Rod Drury, CEO of listed online accounting software company Xero, says it has enough momentum in the New Zealand market for the country to be a world leader in the finance worlds migration to cloud computing.

"Accounting software is a ticket to the game that gets the small business data on to your platform, so you can do some really interesting things," he said.

He told a Forsyth Barr audience that an online invoicing service launched 14 months ago involved emailing a hyperlink. Clicking on the hyperlink to download the invoice created a read receipt. Customers quickly saw if the invoice had been read.

"You get this beautiful network effect of our customers customers seeing Xero, but they also see their outstanding invoices which helps get money paid faster."


He said the average number of debtor days moved from six weeks to four weeks.

"So that moves the needle at scale."

He said by the end of the year Xero expected to have more business customers than any of the New Zealand banks.

"Then the dynamics start to change. With online invoicing and the ability for businesses to pay $10,000 businesses directly to banks, that increases the velocity of cash flow and we are able to say to the banks, now you guys need to spend money inside the firewall and connect to Xero. So we are becoming this market maker of new services."

Because New Zealand banks are owned by Australian banks it presented wider opportunities.

We already have four or five US banks looking at what we are doing in New Zealand.

He hoped New Zealand would become the case study of business to government, business to business and business to bank e-commerce.

Twenty five per cent of New Zealand businesses were already using online accounting so we are the most advanced online small-business economy.


"We should start seeing people flying from Europe to see how were doing in New Zealand."

He said Inland Revenue was considering spending $1.5 billion on a new tax system.

"That's fine, but we could also have a New Zealand space programme for the same money?"

"We said why would you be a retailer of tax services? Why are you building tax software when the GST returns and PAYE schedules are already in our software? We just need to connect it into your engines."

"The IRD could just be a wholesaler and the software industry could provide the retail front end. If people don't want to use our software we could stand up some free versions and put them through the same channel. That might save $300 million."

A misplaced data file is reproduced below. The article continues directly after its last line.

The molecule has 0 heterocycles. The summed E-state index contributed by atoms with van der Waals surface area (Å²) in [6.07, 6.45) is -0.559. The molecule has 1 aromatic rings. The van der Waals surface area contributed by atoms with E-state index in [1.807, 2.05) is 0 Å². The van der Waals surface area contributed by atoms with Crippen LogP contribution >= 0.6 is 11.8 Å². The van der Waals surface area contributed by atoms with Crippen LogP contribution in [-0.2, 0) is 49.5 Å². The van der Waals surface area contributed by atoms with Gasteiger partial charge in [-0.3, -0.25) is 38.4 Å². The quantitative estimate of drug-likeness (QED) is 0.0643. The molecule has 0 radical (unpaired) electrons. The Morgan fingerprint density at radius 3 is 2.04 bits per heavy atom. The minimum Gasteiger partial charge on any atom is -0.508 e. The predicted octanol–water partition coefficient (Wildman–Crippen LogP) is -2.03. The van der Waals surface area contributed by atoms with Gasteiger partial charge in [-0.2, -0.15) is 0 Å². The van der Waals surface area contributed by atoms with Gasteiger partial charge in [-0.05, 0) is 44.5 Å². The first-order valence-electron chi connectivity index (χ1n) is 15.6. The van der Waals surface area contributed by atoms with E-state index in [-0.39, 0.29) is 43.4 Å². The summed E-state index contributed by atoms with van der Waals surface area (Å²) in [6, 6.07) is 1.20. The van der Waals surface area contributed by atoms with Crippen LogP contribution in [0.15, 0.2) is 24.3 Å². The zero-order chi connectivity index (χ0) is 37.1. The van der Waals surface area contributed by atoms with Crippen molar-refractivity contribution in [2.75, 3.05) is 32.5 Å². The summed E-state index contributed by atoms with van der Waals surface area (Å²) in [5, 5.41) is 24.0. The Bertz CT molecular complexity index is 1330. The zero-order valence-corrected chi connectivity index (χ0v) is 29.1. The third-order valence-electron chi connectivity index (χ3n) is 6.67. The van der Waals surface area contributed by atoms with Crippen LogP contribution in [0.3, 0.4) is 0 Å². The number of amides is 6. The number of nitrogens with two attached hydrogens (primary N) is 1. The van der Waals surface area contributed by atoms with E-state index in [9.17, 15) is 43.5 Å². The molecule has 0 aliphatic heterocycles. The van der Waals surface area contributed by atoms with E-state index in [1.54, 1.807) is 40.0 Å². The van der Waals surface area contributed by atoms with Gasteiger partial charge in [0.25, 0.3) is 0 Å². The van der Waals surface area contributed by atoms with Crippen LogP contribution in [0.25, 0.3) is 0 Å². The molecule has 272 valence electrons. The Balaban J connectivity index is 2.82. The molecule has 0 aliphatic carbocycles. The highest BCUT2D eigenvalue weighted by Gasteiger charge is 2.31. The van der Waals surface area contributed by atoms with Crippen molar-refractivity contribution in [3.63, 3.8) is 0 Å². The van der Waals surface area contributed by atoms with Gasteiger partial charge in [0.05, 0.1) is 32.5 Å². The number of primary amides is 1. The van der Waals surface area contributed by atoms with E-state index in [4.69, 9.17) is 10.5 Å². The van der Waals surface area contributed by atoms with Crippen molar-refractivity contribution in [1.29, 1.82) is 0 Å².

"Already we are seeing this public/privacy partnership starting to work. We did a workshop with IRD a couple of weeks ago down in Wellington and are actively trying these strategies. Thats the cool thing about doing Xero from New Zealand, it is small enough that you can actually move the needle on a whole bunch of areas."

Xero was founded in 2006, listed on the New Zealand stock exchange in 2007 and on the Australian Stock Exchange in 2012.

It has a market capitalisation of about $4 billion dollars, making it one of the largest companies on the New Zealand stock exchange.

He said the internet had transformed how business was done from New Zealand, enabling him to move to Hawke's Bay six years ago. In that time Xero had expanded from 100 to 750 people as it expanded to the Australian, United Kingdom and US markets.

He said many New Zealander's thought of New Zealand as a chic European nation when it was closer to Fiji with snow.

"If you want New Zealand to grow better you have to grow the pie we have to export and that is what technology allows us to do. It is not just about exporting manufactured stuff, it is now about exporting services. That is the big change that technology is providing to us."

He said he asked several Christchurch accounting firms what their export strategy was.

"Their aim was to just service Christchurch, which was nuts."

The technology allows services companies to export, not just wine bottles and protein.

"The challenge to all New Zealand businesses is to use the technology to drive services export revenue. If you can earn globally and live in a place like Hawke's Bay, it is unreal."

He said a lot of people focused on Xeros efforts in the US. It was early days for that market but he was confident of ultimate success.

"In the first three markets that we have gone into we have done what Intuit, the US competitor, hasnt done in 25 years and beaten the incumbents in each market."

He said Xero had assembled a top team and good strong long-term alliances in the US.

"Talent had moved to well-funded start-ups like ours."

Xero was a good vehicle for investors to get exposure to the cloud movement. The capital cost of writing massive amount of software was prohibitive for competitors in the current market environment.

"If anyone did get funded we could see them coming for 3 to 5 years."

He said the biggest constraint for Xero was hiring people.

"We have an open headcount for another 300 people at the moment and if I could get more developers I could spend money faster."

"We have $200 million in the bank we have to spend it."

"It's a cool thing."